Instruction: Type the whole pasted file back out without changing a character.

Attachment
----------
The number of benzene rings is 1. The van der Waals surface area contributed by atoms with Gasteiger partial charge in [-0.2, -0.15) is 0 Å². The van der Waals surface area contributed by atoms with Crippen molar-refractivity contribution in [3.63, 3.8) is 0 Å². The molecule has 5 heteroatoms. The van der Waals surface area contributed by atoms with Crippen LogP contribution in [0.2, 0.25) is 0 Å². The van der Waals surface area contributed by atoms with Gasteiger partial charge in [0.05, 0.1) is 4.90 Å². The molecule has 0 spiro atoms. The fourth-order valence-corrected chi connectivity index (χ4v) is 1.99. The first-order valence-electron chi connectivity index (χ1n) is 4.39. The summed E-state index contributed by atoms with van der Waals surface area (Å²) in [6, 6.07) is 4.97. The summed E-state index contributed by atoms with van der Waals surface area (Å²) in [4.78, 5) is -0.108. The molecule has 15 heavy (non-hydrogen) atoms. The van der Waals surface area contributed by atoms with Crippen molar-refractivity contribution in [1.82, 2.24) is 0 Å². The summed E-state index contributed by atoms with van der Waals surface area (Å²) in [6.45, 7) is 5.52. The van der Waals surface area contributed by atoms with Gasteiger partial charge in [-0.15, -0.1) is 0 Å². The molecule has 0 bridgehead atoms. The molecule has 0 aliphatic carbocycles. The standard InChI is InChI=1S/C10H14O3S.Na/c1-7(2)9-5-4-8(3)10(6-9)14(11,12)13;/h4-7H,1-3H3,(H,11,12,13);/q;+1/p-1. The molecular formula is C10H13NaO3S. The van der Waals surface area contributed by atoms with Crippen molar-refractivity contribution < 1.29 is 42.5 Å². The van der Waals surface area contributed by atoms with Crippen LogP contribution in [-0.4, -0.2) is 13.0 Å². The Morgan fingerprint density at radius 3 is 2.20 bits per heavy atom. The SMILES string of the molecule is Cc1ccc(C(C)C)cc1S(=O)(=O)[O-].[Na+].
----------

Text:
The number of benzene rings is 1. The van der Waals surface area contributed by atoms with Gasteiger partial charge in [-0.2, -0.15) is 0 Å². The van der Waals surface area contributed by atoms with Crippen molar-refractivity contribution in [3.63, 3.8) is 0 Å². The molecule has 5 heteroatoms. The van der Waals surface area contributed by atoms with Crippen LogP contribution in [0.2, 0.25) is 0 Å². The van der Waals surface area contributed by atoms with Gasteiger partial charge in [0.05, 0.1) is 4.90 Å². The molecule has 0 spiro atoms. The fourth-order valence-corrected chi connectivity index (χ4v) is 1.99. The first-order valence-electron chi connectivity index (χ1n) is 4.39. The summed E-state index contributed by atoms with van der Waals surface area (Å²) in [6, 6.07) is 4.97. The summed E-state index contributed by atoms with van der Waals surface area (Å²) in [4.78, 5) is -0.108. The molecule has 15 heavy (non-hydrogen) atoms. The van der Waals surface area contributed by atoms with Crippen molar-refractivity contribution in [1.82, 2.24) is 0 Å². The summed E-state index contributed by atoms with van der Waals surface area (Å²) in [6.45, 7) is 5.52. The van der Waals surface area contributed by atoms with Gasteiger partial charge in [-0.15, -0.1) is 0 Å². The molecule has 0 bridgehead atoms. The molecule has 0 aliphatic carbocycles. The standard InChI is InChI=1S/C10H14O3S.Na/c1-7(2)9-5-4-8(3)10(6-9)14(11,12)13;/h4-7H,1-3H3,(H,11,12,13);/q;+1/p-1. The molecular formula is C10H13NaO3S. The van der Waals surface area contributed by atoms with Crippen molar-refractivity contribution < 1.29 is 42.5 Å². The van der Waals surface area contributed by atoms with Crippen LogP contribution in [-0.4, -0.2) is 13.0 Å². The Morgan fingerprint density at radius 3 is 2.20 bits per heavy atom. The SMILES string of the molecule is Cc1ccc(C(C)C)cc1S(=O)(=O)[O-].[Na+].